|StemCells, Inc. stock price performance -- Google chart|
Layoffs, clinical trial closed
Conflicts of interest
Implications for CIRM
Risk and stem cell research
Twenty years ago, StemCells, Inc., was more than riding high. Its stock price (split adjusted) had skyrocketed to $2,160 in January of 1996. Its outlook was ebullient. But times have changed. Today the company's stock plummeted as low as 51 cents after it announced that it was closing its doors.
The company said yesterday that it is possible that its shareholders will wind up with nothing. Its 50 employees will lose their jobs this summer. And its latest clinical trial for spinal cord injury has been cancelled because the results do not merit spending any more money.
The company's sudden shutdown surprised and shocked some, but it also demonstrated the level of risk in stem cell research and offered implications for California's $3 billion stem cell agency, which is pushing aggressively to bring a stem cell therapy to market.
StemCells, Inc., was co-founded by two respected academic stem cell researchers, Irv Weissman of Stanford, and Fred Gage of the Scripps Institute. The Newark, Ca., firm, however, has a checkered history, particularly involving the $3 billion California stem cell agency, which once awarded StemCells, Inc., a record $40 million in 2012.
Conflict-of-interest controversies involving the business and the agency's former president, Alan Trounson, and its first chairman, Robert Klein, have surfaced in past years. Trounson was named to the StemCells, Inc., board seven days after he left the agency. In his first and only lobbying appearance before his former board, Klein was successful in winning approval of a $20 million award to the firm despite the fact that it was rejected twice by the blue-ribbon reviewers of the California Institute for Regenerative Medicine(CIRM), as the agency is formally known. It was the only time that the CIRM board has overridden its reviewers in such a fashion. (For more on Trounson and Klein, see the links at the end of this item.)
In its final days, StemCells, Inc., no longer enjoyed financing from the agency. The last award was terminated in 2014 because of poor results. But the outlook for the firm appeared brighter during the past 12 months when its stock climbed to $9.19 and stock analysts were bullish. So how did the company slip into liquidation?
The headline on an item on Barron's by Ben Levisohn said it was a "lesson in biotech risk."
Sam Maddox, writing on the blog on the Web site of the Christopher and Dana Reeve Foundation, which has a special interest in spinal cord injury, commented on the firm's final clinical trial,
"So what happened? You can read the full, depressing press release here. The gist of it is that yes, there was a measured effect of the stem cell injections but the 'magnitude' of effect over time did not trend well enough to spend more money running the trial."Larry Goldstein of UC San Diego told STAT reporter Meghana Keshavan,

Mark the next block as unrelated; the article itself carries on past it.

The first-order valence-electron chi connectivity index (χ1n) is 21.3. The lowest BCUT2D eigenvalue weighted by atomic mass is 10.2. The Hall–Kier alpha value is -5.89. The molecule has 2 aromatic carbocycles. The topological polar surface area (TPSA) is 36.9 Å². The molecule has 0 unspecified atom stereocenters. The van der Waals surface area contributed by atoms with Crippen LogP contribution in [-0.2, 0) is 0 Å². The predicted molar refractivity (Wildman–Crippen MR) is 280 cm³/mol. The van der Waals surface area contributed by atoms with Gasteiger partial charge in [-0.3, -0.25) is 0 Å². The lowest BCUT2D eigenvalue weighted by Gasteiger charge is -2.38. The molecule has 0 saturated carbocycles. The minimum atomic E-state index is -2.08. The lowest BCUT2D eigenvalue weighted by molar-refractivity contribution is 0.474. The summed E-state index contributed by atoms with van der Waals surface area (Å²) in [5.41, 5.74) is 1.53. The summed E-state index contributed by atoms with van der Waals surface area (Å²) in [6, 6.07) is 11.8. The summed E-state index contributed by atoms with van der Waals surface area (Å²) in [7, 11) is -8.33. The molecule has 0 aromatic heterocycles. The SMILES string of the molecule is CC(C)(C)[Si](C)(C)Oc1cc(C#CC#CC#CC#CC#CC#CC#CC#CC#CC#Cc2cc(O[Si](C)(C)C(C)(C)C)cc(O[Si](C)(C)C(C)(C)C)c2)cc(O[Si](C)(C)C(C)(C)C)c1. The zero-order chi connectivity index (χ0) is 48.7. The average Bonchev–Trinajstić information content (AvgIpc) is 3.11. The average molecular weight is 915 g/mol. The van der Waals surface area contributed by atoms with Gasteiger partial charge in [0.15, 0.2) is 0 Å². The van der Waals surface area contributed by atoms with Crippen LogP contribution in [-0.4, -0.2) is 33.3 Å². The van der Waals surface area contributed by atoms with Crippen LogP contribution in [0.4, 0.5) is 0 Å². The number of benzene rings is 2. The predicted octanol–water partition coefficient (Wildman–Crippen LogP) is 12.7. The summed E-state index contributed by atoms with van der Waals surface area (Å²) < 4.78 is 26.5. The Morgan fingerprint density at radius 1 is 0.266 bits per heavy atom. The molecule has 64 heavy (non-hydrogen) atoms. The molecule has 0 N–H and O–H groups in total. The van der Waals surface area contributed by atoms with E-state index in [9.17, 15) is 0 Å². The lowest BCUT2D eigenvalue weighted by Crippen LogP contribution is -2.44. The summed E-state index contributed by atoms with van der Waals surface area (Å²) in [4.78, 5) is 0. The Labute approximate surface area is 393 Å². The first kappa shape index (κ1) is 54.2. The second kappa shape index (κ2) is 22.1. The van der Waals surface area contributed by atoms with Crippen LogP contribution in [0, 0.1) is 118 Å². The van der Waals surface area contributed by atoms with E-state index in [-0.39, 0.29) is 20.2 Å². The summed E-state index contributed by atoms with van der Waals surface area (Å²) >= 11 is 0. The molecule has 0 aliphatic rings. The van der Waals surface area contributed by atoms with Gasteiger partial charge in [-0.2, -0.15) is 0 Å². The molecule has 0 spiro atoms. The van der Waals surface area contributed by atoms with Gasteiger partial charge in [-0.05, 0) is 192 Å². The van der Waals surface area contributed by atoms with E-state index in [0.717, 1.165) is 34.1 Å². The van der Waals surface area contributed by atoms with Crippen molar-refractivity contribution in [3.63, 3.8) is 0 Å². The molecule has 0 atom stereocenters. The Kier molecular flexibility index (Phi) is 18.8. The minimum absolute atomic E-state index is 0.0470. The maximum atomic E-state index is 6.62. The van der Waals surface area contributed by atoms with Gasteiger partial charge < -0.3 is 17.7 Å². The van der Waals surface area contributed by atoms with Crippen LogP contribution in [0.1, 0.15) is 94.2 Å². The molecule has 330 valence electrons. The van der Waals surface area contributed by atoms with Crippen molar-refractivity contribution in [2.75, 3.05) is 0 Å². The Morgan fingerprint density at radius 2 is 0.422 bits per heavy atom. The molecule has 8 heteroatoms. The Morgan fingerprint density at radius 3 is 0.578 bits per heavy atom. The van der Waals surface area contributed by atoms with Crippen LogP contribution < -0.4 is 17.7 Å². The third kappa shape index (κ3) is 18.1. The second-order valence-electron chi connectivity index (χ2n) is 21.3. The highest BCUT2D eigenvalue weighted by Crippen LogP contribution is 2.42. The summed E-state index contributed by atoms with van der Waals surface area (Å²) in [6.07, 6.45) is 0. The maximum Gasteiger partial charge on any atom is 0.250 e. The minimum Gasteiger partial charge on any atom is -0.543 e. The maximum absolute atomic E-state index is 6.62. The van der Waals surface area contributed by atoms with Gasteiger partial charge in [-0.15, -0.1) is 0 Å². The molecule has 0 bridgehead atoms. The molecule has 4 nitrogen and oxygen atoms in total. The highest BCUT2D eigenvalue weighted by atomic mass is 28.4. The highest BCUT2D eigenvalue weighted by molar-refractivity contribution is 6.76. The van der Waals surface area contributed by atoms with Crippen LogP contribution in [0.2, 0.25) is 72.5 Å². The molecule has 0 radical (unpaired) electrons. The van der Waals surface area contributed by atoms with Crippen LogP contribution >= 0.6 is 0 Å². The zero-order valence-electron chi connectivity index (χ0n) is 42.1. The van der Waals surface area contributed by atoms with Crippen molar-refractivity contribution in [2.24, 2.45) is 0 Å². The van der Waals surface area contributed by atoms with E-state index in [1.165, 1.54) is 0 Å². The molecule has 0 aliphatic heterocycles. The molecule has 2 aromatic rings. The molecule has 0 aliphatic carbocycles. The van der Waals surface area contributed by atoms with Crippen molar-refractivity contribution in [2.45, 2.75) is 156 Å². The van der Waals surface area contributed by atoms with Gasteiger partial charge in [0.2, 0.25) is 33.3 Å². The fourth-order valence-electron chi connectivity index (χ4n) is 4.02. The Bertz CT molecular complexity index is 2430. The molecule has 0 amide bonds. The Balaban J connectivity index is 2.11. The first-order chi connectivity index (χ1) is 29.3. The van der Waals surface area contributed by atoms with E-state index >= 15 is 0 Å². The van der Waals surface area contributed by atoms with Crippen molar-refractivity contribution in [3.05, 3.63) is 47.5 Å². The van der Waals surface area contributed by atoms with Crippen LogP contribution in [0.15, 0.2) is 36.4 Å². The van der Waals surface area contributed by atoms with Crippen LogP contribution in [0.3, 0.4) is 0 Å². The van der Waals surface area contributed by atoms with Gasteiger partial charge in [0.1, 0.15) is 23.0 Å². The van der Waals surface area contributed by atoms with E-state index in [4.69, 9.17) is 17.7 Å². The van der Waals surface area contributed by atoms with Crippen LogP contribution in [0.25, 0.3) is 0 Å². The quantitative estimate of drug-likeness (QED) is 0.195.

“Biotech is like prospecting for gold — only a small fraction of companies make it through the gauntlet. Disappointing clinical trial results happen all the time. … You can’t get too alarmed when one thing, such as StemCells Inc., fails.”One longtime observer of the stem cell world said the company's failure indicated that the state stem cell agency should be wary of cozy engagement with industry, citing the profit imperatives that drive companies. The observer, who must remain anonymous, told the California Stem Cell Report,
"Academic institutions at least do not exist at the whims of investors, they can manage risk of failure (it happens all the time), and grant money goes much further."UC Davis stem cell scientist Paul Knoepfler, writing on his blog The Niche, said the company's demise was "sad." He added,
"A fair question today is how we should now process (the agency's) sizable investment in (the firm). Is there anything that can be learned from it for the agency and the field?"Irv Weissman, who was on the StemCells, Inc., board at the end, said in a statement reported by the San Francisco Chronicle by Victoria Colliver,
“Given the collective strength of past data with these cells, we sincerely hope others will pick up the many questions we have about the variability of results seen in the Pathway Study (dealing with spinal cord injury).”And the California stem cell agency released this comment from Kevin McCormack, its senior director of communications:
"It’s always disappointing when a company that has been trying to pioneer treatments for diseases such as Alzheimer’s or conditions like spinal cord injury fails. We know how hard everyone at the company worked to develop treatments addressing conditions that right now have no viable alternatives. It is the nature of science that not every experiment will work yet even in failure we can learn a lot, and it’s our hope that the lessons learned from StemCells, Inc.'s work will help inform other researchers and ultimately lead to effective therapies."Here are excerpts and links to some previous articles dealing with StemCells, Inc., and the California stem cell agency.
Wednesday, September 05, 2012
Thursday, September 06, 2012
Monday, September 10, 2012
Wednesday, October 17, 2012
Friday, April 05, 2013
Thursday, April 11, 2013
Sunday, May 05, 2013
Wednesday, May 15, 2013
Monday, July 07, 2014
Former CEO of California Stem Cell Agency Named to Board of Firm that Received $19 Million From the Agency
Wednesday, July 09, 2014